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ngy, 12 healthy unhealthy, 13 courteous rude, 14 unambitious ambitious, 15 i
mmoral moral, 16 fanatical open-minded, 17 kind unkind, 18 thrifty extravagant,
19 ignorant knowledgeable, 20 secretive open, 21 rational emotional, 22 ugl
y beautiful, 23 quiet talkative, 24 stupid intelligent, 25 happy sad, 26 poo
r wealthy, 27 clean dirty, 28 awkward graceful, 29 regionalistic nationalistic
, 30 serious fun-loving, 31 friendly unfriendly, 32 artistic inartistic, 33
lazy hardworking, 34 flirtatious reserved, 35 strong weak, 36 clannish outgoi
ng, 37 feminine masculine, 38 adventurous unadventurous, 39 humble proud, 40
primitive modern Gardner, Kirby, Arboleda, 1973, p.192 .

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ch Encarta . Dignity is 1.1. behaviour or an appearance which is serious, calm
, and controlled; used showing approval. e.g. There was something impressive abo
ut Julias quiet dignity. 1.2. the quality of being worthy of respect. e.g. Don
t discount the importance of human dignity. 2. Someones dignity is the sense th
at they have of their own importance. e.g. He danced a step or two, then remembe
red his dignity and stood still COBUILD . 1 ; 2
teliness, elevation, nobleness of mind, worthiness, worth, regard, character, im
portance, renown, splendour, majesty; that 99

mysterious something, stuff, class, tone; honour, pride; ant. humility, lowness,
meekness; 2 [a station that commands respect] syn. rank, honour, significance;
fame; importance WNWThes . 
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basic difference in attitudes of Orthodoxy and Catholicism, the Russian attitude


and the Western attitude. Even more, sudba is as if pre-established, it embraces
the whole of human life, and therefore it can be interpreted as in a general o
utline a fixed way of life. Being understood as a divine providence it contains i
n itself a higher meaning, it becomes the experience of man, and consequently leads
to the justification and acceptance both of all kinds of misfortunes including
historical calamities as well as acts compare a proverbial sympathy of the Rus
sian people for criminals and convicts . On the other hand, the attempt to chang
e ones fate is looked upon not too favourably. Certainly not without good reason,
with such understanding of sudba all attempts of opposing it must be associated
with an iconoclastic attitude; and generally this is the case. It certainly is n
ot by accident that all historical revolts in Russia together with the October R
evolution, on the one hand, activated just such attitude and anti-religious acts
, and were carried out under the slogans of holy missions, on the other hand. So
, when it is said in various discourses sudby Rossii or puti Rossii, the talk is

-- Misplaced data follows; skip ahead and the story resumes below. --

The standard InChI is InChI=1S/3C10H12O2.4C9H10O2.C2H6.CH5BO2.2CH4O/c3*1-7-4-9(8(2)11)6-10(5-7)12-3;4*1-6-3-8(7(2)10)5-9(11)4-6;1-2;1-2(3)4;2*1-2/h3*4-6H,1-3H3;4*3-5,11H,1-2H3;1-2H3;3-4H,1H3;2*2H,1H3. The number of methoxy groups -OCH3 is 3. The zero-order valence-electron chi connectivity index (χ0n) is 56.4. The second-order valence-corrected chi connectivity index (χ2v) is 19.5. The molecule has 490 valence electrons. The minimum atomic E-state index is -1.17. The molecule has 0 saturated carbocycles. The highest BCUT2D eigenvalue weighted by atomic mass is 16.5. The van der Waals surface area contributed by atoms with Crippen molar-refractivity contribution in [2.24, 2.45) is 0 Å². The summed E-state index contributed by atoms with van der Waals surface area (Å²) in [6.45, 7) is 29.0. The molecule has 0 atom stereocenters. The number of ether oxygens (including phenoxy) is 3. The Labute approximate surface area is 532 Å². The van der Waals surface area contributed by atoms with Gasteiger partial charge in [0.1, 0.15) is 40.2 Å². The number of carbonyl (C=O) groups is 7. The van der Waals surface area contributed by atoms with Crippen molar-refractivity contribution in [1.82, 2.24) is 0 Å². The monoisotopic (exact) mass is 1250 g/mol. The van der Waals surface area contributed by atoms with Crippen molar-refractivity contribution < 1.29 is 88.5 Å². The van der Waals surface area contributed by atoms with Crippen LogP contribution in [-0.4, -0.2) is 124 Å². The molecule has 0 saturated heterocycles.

not only of history, but rather, above all, of the destiny the mission of Russia a
nd it is there that the contents of this mystical destiny is sought Faryno, 1995,
p.108109 . , fate

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being succeeded to a high degree] syn. fortune, good luck, achievement, gain, be
nefit, prosperity, victory, advance, attainment, progress, profit, prosperous is
sue, bed of roses, favorable outcome; ant. defeat, loss, disaster. 3. [a success
ful person or thing] syn. celebrity, famous person, leader, authority, master, e
xpert, man of fortune; somebody, star, gallery hit, bell-ringer, VIP. ant. failu
re, loser, nonentity WNWThes . ""

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C . Futile 1 useless, ineffectual, vain; 2 frivolous, trifling [Latin futilis l
eaky, futile, related to fundere pour] COD .
vercoat ; 3 intr. as bustling adj. colloq. full of activity; [perhaps from bu
skle frequentative of busk prepare, from Old Nors] COD . Fuss n. 1 excited commo
tion, bustle, ostentatious or nervous activity; 2 a excessive concern about a
trivial thing; b abundance of petty detail; 3 a sustained protest or dispute;
4 a person who fusses; v. 1 intr. a make a fuss; b busy oneself restlessly w
ith trivial things; c often foll. by about, up and down move fussily; 2 tr.
Brit. agitate, worry; make a fuss complain vigorously; make a fuss over or Brit
. of treat a person or animal with great or excessive attention [18th c.: per
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worse, such as damage. Dated If you make mischief you say something which caus
es other people to be upset or annoyed with each other COBUILD .
; trick an action which is intended to deceive, either as a way of cheating som
eone, or as a joke or form of entertainment She played a really nasty trick on
me she put syrup in my shampoo bottle CIDE ; prank a practical joke a trick p
layed on someone to amuse others: She glued a teachers book to the desk as a pr
actical joke LDELC ; a practical joke is a joke which makes someone seem foolis
h and involves a physical action rather than words: She stuck her bosss cup and
saucer together as a practical joke CIDE . , ,

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sports, tricks or practical jokes WNDS ,

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daughters make daidling wives. , , .

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Wunder, die Verwunderung, die Wunderding, das Erstaunen, die Verbluffung, die Ve
rwirrung, das berraschen, die Neugier, die Kuriositt, die Seltenheit, die Raritt, d